_CHRISTCHURCH REVISITED (AND VISITED)
Previous articles in this column have discussed some of the planning issues relating to the devastating earthquakes in Christchurch, New Zealand. This has included commentary on the pop-up retail precinct utilising shipping containers and the new town plan released in the middle of this year.
A recent trip to Christchurch revealed a city in transition. If you are visiting Christchurch I would encourage you to consider taking a ‘red zone’ bus tour. It takes you into the eerie restricted space behind the cyclone wire fencing still covering a large portion of the central city area. The tour is importantly, aimed at locals as much as visitors and helps everyone understand the impacts of the earthquakes and the works associated with the clean up. It is presented by a guide from the Christchurch museum and includes on-board video images of the area before the earthquakes, enabling a greater appreciation of the before and after landscapes.
- The red zone is large – but shrinking. The scale of devastation is hard to comprehend.
- It is still a very dangerous place to be. Buildings within the red zone are still crumbling and are continually under assessment.
- There is real concern about the stability of many buildings should another significant earthquake occur.
- The red zone is patrolled by the military and blocked off from everyone other than certified contractors, building inspectors and others authorized to enter.
- Many of the buildings include the fixtures and fittings at the time they were abandoned – menus and place settings are still on some café tables; ‘happy hour’ chalk board signs on bars and taverns ironically signal a more joyous yesterday.
- There are numerous additional buildings and structures outside the red zone that are also fenced off and have restricted entry.
- It will be a long and slow process to rebuild the city. There are still hundreds of buildings and structures needing to be demolished or extensively rebuilt.
- Dozens of buildings are riddled with asbestos – compounding an already difficult process.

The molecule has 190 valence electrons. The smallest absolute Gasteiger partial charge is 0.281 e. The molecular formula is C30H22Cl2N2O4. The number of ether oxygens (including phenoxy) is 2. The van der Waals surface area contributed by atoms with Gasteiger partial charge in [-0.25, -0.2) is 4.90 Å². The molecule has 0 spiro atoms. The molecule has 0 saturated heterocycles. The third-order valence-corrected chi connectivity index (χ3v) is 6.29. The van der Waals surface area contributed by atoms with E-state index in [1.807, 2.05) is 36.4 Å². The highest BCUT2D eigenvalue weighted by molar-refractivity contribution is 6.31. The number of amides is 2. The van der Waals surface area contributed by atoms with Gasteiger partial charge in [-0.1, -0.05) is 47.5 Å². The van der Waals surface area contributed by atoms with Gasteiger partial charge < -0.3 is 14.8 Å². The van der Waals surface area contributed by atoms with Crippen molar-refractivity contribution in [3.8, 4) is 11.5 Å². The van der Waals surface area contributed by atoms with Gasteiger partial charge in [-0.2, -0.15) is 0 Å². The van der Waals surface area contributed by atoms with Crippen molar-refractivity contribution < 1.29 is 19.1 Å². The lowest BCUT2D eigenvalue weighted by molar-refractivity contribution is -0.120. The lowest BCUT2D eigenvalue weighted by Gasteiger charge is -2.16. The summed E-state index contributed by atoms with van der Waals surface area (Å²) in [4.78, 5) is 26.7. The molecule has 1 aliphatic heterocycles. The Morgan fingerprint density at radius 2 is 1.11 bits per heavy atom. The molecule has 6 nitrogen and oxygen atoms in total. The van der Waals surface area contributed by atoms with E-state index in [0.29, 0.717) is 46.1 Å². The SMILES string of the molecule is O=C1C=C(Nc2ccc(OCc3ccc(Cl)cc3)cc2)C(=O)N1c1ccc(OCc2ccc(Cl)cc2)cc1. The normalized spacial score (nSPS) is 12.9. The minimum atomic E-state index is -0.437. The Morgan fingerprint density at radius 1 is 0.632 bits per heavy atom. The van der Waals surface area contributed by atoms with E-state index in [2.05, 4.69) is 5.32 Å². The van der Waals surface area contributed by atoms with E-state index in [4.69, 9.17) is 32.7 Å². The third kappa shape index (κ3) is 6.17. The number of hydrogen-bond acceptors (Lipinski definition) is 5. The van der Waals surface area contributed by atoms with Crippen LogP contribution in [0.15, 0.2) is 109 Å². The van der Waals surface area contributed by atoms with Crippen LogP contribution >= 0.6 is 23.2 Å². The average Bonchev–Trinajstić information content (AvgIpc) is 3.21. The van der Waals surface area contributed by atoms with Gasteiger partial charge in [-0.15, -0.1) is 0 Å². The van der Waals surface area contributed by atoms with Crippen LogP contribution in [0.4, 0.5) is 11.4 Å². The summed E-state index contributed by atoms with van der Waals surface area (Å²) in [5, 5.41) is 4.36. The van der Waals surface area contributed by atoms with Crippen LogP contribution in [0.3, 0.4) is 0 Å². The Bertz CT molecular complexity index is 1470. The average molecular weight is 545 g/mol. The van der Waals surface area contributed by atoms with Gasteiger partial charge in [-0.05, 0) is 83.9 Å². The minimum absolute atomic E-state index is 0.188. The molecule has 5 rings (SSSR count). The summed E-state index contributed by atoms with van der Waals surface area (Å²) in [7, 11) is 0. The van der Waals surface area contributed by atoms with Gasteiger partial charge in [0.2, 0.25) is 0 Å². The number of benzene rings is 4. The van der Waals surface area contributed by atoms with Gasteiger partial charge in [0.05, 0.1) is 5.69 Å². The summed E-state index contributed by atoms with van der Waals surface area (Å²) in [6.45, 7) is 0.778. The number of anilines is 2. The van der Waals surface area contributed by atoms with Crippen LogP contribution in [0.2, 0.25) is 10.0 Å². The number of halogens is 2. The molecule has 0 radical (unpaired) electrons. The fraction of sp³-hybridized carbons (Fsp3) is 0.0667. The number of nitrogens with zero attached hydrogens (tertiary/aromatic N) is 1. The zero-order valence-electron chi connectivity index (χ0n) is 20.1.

- Liquifaction / a very high water table make future foundations problematic. To what extent is reconstruction in some areas realistic at all?
- It took months before thousands of car owners were allowed to even come back to collect their vehicles – if they were undamaged.
- It is a City that is very difficult to cross due to the red zone and extensive road works and the replacement of utility services outside the red zone.
- Locals find it difficult to orientate themselves in some parts of the City due to the loss of so many landmark structures.
- The word ‘demolition’ is no longer used in official language – rather, it is all about ‘de-construction’. Apparently this sounds more positive.
- Creating a positive image has been very important for all stakeholders.
- The shipping container retail precinct has been a very positive focus to demonstrate resilience and ‘business as usual’.
- Shipping containers have been used for a variety of other purposes during the aftermath of the ‘quakes – from storage of household items, to storage of de-construction equipment in the red zone and even to the bracing of buildings and walls.
- Random graffiti speckled throughout the city offers messages of optimism and hope.
- Heritage buildings and what to do with the damaged ones are a source of significant conflict and community interest.
- Who is going to pay for the reconstruction?
- Government is faced with difficult planning, economic and social issues in a context rarely seen and with little precedent to go on.
- Many in the community just want to move on; some have moved out.
The future of the iconic Christ Church Cathedral is still to be determined. The Cathedral is an emblematic symbol of the City located in the very heart of the CBD and was damaged significantly in the February 2011 earthquake. Some groups want the Cathedral rebuilt stone by stone to its former glory. Others want it completely de-constructed and replaced by a contemporary Cathedral inspiring the rebirth of the City. Then there are those that advocate a hybrid model blending old and new. Several images of possible concepts for the Cathedral were released in ‘The Press’ newspaper in Christchurch on 5 October 2012 and generated much debate. A final decision appears some time off. And then there is always the question of who pays?
The rebuilding of Christchurch will be fascinating to watch.
Enquires John Roney (email@example.com)
Work is now underway on a temporary ‘cardboard cathedral’ in Christchurch. The A-frame building, which was designed by Japanese architect Shingeru Ban, features a skeleton of strong cardboard tubes reinforced with timber, steel and concrete.
The 700-seat building is designed to last at least 20 years and is due to open in February 2013.
Meanwhile, the fate of the iconic century-old Christ Church cathedral, which was badly damaged in the earthquake, is still unclear and is subject to continuing High Court action.
This week Christchurch was listed in the Lonely Planet’s ‘Top 10 Cities to Visit 2013’. Christchurch was described as “rising from the rubble…with a breath-taking mix of spirit, determination and flair”.